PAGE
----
The dressing rooms at Signal Iduna Park are buried deep in the stadium.
Fresh coats of emulsion aside, they haven’t been renovated properly since the ground’s opening in 1974.
Nothing that has happened to Borussia Dortmund since has left a mark down there. Not the great industrial decline in the Ruhr Valley in the 1980s and the mass unemployment that followed. Not their Icarus-like rise and fall of the 1990s, nor the rebirth under Hans-Joachim Watzke and climb back towards the top of the game.
There are no aphorisms or slogans stencilled on the wall, nor even a hint of black or yellow.
An unvarnished table sits in the middle of the floor with two or three feet of space either side, while iron hooks line the walls. The only clue as to what lies above comes from the tiny stickers with each player’s name and photo on, placed next to those hooks, telling you who changes where. Otherwise, this could be any dressing room at any level of the game in any part of the world.
And Dortmund want it that way.
The first-team players spend just a few days a month at Signal Iduna Park, so available funding has been better directed towards the club’s training facility, but it’s meant that as this temple of football has grown and been expanded — new parts were bolted on in the 1990s and then again before Germany hosted the 2006 World Cup — these dressing rooms have remained locked in time.
What a privilege to be there.
It must be such a special place on a matchday. Football may have evolved, but the minutes waiting for the referee’s knocks are the same. Studs tapping on the floor, nervous hollering bouncing between the walls, the stands high above rumbling with anticipation. Imagine that. The surge of adrenaline, the heart rate.
What a place to be.
Especially ahead of a Rivierderby.
The Dortmund-Schalke rivalry simmers with a deep animosity that only geographical proximity can incubate.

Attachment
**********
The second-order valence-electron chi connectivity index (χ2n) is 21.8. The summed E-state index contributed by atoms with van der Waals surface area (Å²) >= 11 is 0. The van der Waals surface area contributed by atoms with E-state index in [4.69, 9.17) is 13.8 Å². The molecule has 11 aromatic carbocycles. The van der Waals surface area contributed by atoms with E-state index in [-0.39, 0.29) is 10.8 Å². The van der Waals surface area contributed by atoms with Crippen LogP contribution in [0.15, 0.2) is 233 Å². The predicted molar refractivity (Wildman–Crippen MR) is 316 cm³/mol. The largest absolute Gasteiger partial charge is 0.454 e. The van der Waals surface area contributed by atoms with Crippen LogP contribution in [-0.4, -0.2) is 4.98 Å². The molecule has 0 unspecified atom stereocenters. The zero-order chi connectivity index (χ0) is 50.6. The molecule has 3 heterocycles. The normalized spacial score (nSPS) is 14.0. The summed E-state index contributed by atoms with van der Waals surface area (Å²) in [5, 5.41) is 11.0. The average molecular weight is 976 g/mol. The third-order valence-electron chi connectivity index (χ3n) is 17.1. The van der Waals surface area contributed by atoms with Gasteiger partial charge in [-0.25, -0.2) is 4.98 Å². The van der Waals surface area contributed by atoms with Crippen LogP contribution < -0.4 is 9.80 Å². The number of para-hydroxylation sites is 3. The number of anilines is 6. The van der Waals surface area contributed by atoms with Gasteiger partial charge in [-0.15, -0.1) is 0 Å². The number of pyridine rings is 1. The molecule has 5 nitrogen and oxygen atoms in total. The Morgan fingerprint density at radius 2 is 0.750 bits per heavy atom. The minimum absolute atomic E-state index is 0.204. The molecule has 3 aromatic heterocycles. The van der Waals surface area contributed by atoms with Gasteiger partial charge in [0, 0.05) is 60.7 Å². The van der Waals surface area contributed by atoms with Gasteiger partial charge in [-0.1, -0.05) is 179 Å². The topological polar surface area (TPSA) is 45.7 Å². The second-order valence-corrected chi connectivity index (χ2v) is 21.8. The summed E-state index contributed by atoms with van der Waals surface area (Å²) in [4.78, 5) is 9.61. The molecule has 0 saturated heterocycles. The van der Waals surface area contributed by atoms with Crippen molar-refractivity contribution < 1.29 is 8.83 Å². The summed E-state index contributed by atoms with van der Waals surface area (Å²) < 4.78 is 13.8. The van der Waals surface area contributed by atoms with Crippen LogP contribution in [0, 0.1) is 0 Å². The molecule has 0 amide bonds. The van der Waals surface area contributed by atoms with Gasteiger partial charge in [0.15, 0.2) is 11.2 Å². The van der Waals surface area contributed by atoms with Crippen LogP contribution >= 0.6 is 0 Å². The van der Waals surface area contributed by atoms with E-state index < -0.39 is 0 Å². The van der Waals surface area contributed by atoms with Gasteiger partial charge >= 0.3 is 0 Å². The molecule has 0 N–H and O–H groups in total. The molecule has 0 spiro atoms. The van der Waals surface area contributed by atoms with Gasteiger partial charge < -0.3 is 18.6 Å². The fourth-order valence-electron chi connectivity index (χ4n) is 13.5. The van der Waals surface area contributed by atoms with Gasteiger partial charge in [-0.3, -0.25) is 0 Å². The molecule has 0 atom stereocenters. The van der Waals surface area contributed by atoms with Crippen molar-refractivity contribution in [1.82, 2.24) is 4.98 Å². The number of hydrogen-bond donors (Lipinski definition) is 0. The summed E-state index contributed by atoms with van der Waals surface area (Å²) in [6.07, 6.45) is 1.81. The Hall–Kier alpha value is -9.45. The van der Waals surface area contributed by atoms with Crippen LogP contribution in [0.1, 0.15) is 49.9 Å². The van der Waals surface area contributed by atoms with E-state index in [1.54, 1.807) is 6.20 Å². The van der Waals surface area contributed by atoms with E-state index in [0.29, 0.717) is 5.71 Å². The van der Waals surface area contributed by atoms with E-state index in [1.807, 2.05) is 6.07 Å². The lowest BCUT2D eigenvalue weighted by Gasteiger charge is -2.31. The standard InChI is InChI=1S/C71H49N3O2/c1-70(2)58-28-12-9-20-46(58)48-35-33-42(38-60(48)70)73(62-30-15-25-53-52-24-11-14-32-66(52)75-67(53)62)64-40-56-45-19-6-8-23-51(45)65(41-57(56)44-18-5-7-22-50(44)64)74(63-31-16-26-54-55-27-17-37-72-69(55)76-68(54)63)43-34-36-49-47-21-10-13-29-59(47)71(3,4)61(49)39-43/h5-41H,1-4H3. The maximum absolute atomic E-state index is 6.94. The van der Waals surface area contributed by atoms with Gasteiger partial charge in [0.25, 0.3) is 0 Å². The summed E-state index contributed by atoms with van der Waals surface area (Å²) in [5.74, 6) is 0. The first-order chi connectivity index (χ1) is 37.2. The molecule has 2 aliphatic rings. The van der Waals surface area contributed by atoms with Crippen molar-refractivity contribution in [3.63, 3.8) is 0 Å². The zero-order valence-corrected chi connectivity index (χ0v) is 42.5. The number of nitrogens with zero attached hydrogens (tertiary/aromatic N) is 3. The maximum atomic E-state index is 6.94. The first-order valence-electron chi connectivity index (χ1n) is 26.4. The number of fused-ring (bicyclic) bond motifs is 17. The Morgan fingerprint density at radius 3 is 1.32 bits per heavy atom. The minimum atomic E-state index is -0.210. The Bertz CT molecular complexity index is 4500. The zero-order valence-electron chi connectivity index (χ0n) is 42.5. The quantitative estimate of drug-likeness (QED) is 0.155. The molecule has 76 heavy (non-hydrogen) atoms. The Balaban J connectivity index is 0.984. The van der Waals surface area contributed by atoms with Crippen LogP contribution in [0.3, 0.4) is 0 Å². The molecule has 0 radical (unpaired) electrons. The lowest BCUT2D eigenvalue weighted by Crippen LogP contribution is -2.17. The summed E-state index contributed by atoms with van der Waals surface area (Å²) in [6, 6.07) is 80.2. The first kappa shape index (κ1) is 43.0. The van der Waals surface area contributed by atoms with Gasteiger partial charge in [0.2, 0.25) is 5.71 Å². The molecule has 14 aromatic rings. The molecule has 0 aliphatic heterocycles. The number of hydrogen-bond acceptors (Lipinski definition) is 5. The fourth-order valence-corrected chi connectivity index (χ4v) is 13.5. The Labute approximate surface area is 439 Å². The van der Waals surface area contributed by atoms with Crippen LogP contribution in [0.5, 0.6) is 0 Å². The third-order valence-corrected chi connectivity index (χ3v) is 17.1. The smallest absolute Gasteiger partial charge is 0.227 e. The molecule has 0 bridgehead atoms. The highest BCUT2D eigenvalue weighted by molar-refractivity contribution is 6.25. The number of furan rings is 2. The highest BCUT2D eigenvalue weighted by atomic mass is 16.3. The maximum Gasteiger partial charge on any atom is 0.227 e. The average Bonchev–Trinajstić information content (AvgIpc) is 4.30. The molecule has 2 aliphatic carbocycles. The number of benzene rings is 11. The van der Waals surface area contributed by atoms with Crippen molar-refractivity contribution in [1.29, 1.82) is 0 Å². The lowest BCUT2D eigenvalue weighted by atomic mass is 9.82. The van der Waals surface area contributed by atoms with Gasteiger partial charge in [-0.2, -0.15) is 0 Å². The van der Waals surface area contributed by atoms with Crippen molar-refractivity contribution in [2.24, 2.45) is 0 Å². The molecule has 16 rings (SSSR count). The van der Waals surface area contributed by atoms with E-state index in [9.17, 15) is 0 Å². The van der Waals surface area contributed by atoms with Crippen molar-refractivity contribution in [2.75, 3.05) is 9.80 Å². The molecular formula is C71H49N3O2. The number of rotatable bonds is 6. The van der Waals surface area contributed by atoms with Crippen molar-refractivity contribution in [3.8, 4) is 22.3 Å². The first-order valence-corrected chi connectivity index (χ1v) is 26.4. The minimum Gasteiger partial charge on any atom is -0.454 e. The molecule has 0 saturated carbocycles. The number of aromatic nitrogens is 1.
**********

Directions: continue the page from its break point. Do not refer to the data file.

In the minutes before kick-off, as yellow and blue clouds of pyro rise out of opposite stands and converge into a thick cordite fog over the pitch, that dressing room must be ready to break through its walls.
Carsten Cramer is one of Dortmund’s managing directors and has been at the club since 2010.
He’s forthright and precise when he talks, even in a second language. On the eve of the weekend’s game, in a suite high above the stadium on a dusky Friday, he’s holding up one of the club’s famous black and yellow shirts to a room of journalists.
“It’s a very simple message,” he says. “It’s no coincidence the club’s name is on the top (across the shoulders) and not the player’s name (which is printed further down, below the numbers). The club is the message.”
Cramer believes what he’s saying. In a sport dominated by the few and where the finest players now march to the wealthiest clubs at ever-earlier ages, finding affirmation in identity can seem like a necessary refuge. In the German Bundesliga, which offers atmosphere, affordability and fan experience as a counter-weight to Bayern Munich’s decade of domestic dominance, that’s probably even more true.
Cramer is a realist. He understands what’s happening elsewhere in the global game and how Dortmund’s place within it is challenged by the migration patterns and developing trends. But he’s defiant and convincing.